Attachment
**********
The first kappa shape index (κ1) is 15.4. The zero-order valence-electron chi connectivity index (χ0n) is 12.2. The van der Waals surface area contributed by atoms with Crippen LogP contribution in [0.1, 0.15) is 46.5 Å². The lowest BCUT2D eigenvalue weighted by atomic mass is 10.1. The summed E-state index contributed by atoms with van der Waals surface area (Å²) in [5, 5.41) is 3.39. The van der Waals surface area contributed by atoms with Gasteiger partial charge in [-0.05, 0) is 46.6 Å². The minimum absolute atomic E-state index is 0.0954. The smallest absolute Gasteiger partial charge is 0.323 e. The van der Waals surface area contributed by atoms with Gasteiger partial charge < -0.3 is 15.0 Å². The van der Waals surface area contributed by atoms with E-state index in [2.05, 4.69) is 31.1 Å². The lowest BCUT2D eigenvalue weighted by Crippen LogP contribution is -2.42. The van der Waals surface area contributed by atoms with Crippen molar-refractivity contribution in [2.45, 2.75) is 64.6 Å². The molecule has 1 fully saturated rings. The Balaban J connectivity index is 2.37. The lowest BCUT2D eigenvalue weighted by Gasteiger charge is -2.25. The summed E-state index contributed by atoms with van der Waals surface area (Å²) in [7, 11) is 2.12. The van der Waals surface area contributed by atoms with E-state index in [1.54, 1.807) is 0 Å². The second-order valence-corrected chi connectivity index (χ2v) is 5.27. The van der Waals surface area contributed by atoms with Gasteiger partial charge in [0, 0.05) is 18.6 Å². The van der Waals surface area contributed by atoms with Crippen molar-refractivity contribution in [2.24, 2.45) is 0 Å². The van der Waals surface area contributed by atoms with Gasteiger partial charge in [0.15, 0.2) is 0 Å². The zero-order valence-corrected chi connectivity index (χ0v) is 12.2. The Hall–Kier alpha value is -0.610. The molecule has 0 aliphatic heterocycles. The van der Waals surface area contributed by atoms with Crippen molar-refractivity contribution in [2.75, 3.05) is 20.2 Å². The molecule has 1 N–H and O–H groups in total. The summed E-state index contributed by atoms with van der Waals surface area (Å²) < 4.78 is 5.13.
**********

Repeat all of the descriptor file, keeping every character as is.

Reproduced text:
The first kappa shape index (κ1) is 15.4. The zero-order valence-electron chi connectivity index (χ0n) is 12.2. The van der Waals surface area contributed by atoms with Crippen LogP contribution in [0.1, 0.15) is 46.5 Å². The lowest BCUT2D eigenvalue weighted by atomic mass is 10.1. The summed E-state index contributed by atoms with van der Waals surface area (Å²) in [5, 5.41) is 3.39. The van der Waals surface area contributed by atoms with Gasteiger partial charge in [-0.05, 0) is 46.6 Å². The minimum absolute atomic E-state index is 0.0954. The smallest absolute Gasteiger partial charge is 0.323 e. The van der Waals surface area contributed by atoms with Gasteiger partial charge < -0.3 is 15.0 Å². The van der Waals surface area contributed by atoms with E-state index in [2.05, 4.69) is 31.1 Å². The lowest BCUT2D eigenvalue weighted by Crippen LogP contribution is -2.42. The van der Waals surface area contributed by atoms with Crippen molar-refractivity contribution in [2.45, 2.75) is 64.6 Å². The molecule has 1 fully saturated rings. The Balaban J connectivity index is 2.37. The lowest BCUT2D eigenvalue weighted by Gasteiger charge is -2.25. The summed E-state index contributed by atoms with van der Waals surface area (Å²) in [7, 11) is 2.12. The van der Waals surface area contributed by atoms with E-state index in [1.54, 1.807) is 0 Å². The second-order valence-corrected chi connectivity index (χ2v) is 5.27. The van der Waals surface area contributed by atoms with Gasteiger partial charge in [0, 0.05) is 18.6 Å². The van der Waals surface area contributed by atoms with Crippen molar-refractivity contribution in [2.24, 2.45) is 0 Å². The van der Waals surface area contributed by atoms with Gasteiger partial charge in [0.15, 0.2) is 0 Å². The zero-order valence-corrected chi connectivity index (χ0v) is 12.2. The Hall–Kier alpha value is -0.610. The molecule has 0 aliphatic heterocycles. The van der Waals surface area contributed by atoms with Crippen molar-refractivity contribution in [2.75, 3.05) is 20.2 Å². The molecule has 1 N–H and O–H groups in total. The summed E-state index contributed by atoms with van der Waals surface area (Å²) < 4.78 is 5.13.